Research ArticleBIOPHYSICS

Permselectivity limits of biomimetic desalination membranes

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Science Advances  29 Jun 2018:
Vol. 4, no. 6, eaar8266
DOI: 10.1126/sciadv.aar8266
  • Fig. 1 Projecting performance of biomimetic desalination membranes.

    (A) To make a composite biomimetic selective layer, biological or synthetic water channels are incorporated into a fluid-like lipid or amphiphilic BCP bilayer that is supported by a porous substrate. The same materials can form defect-free LUVs, for which intrinsic permeabilities can be measured. (B) Hydraulic water permeability PwH of a composite selective layer for given channel densities based on published single-channel permeabilities (8, 32, 50). Permeabilities were experimentally determined for all but modified cyclic peptide nanotube (mCPN), for which simulations were used (50). Depending on the channel type, densities of 0.1 to 10% will yield sufficient water permeability. CNTP, carbon nanotube porin; AQP1, aquaporin-1; AQPZ, aquaporin-Z.

  • Fig. 2 Permeability measurements using lipid and BCP vesicles.

    (A) Cryo-EM images of MDM and PB-PEO LUVs prepared by extrusion through 200-nm pores. The vesicles are located near the edge of a carbon-coated copper microscopy grid. Small, irregular structures are artifacts of the ice structure and the carbon coating. From these and more images (fig. S1), the nonpolar core thicknesses of the MDM and PB-PEO bilayers were estimated to be 15 ± 2 and 13 ± 2 nm, respectively. (B) Water and (C) solute permeability measurements using osmolarity differences. Normalized LUV volume was determined via the self-quenching of encapsulated fluorophore upon exposure at 25°C to osmotic gradients induced by (B) relatively impermeable NaCl and (C) relatively permeable solutes. The data are averaged from 3 to 10 time traces and fitted (solid curves) using Eqs. 1 and 2 to determine water and solute permeabilities. LUV volumes change because of water transport that balances the osmotic pressures inside and outside of the vesicles. Solute permeability measurements in (C) are shown for MDM. (D) Acid influx measurements for DOPC at 6.4°C, showing intravesicular acid concentration based on decreased intravesicular pH and the pH sensitivity of encapsulated fluorophore. Data are averaged from 6 to 10 time traces and fitted (solid curves) using Eq. 5 to determine acid permeability. (E) Sodium efflux from LUVs at 25°C, shown as the cumulative change in extravesicular sodium concentration, as determined using a sodium-selective electrode (n = 3). Dashed lines are linear fits used in Eq. 6 to determine the sodium permeability. After 6 days, a surfactant (Triton X-100) was added to solubilize the vesicles and determine the total vesicle volume.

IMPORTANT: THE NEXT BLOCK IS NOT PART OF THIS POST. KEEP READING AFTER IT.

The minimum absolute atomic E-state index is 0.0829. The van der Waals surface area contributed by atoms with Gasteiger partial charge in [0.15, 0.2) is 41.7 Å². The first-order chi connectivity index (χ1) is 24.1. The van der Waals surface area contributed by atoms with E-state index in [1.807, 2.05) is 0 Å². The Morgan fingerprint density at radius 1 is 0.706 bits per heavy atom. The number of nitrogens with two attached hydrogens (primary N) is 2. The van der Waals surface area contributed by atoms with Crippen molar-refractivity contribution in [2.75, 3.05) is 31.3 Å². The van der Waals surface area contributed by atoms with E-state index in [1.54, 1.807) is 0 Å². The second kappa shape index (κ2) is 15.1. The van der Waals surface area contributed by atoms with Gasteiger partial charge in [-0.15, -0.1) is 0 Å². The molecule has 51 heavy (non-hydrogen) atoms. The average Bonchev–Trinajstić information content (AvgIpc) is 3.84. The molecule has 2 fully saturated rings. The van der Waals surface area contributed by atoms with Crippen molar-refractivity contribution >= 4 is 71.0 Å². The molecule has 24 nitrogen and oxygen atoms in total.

• Fig. 3 Permeability trends of lipid bilayers, BCP bilayers, and conventional desalination membranes.

    (A) Solubility-based permeability of fluid-like lipid and amphiphilic BCP bilayers. Water and solute permeabilities P (in m/s) were measured at 25°C (n = 3) and are compared with the octanol-water partition coefficient Kow, a commonly used measure of solute hydrophobicity. Regression lines consider all species except for water because of its anomalously rapid permeation stemming from its small size (21, 51). The strong correlation between solute permeability and hydrophobicity matches and extends Overton’s rule, which was originally formulated for lipid bilayers (21). (B) Solute rejection, defined as 1 − Cpermeate/Cfeed, for a commercial PA-RO membrane (SW30XLE, Dow), measured at 15.5 bar and 25°C (n = 6). Rejection is size-based, with a molecular weight cutoff of ~80 Da, which leads to (C) a strong dependence of permeability (in m/s) on the solute diffusivity in water D (in m2/s), which decreases with increasing solute size.

  • Fig. 4 Projected performance of biomimetic membranes in seawater desalination.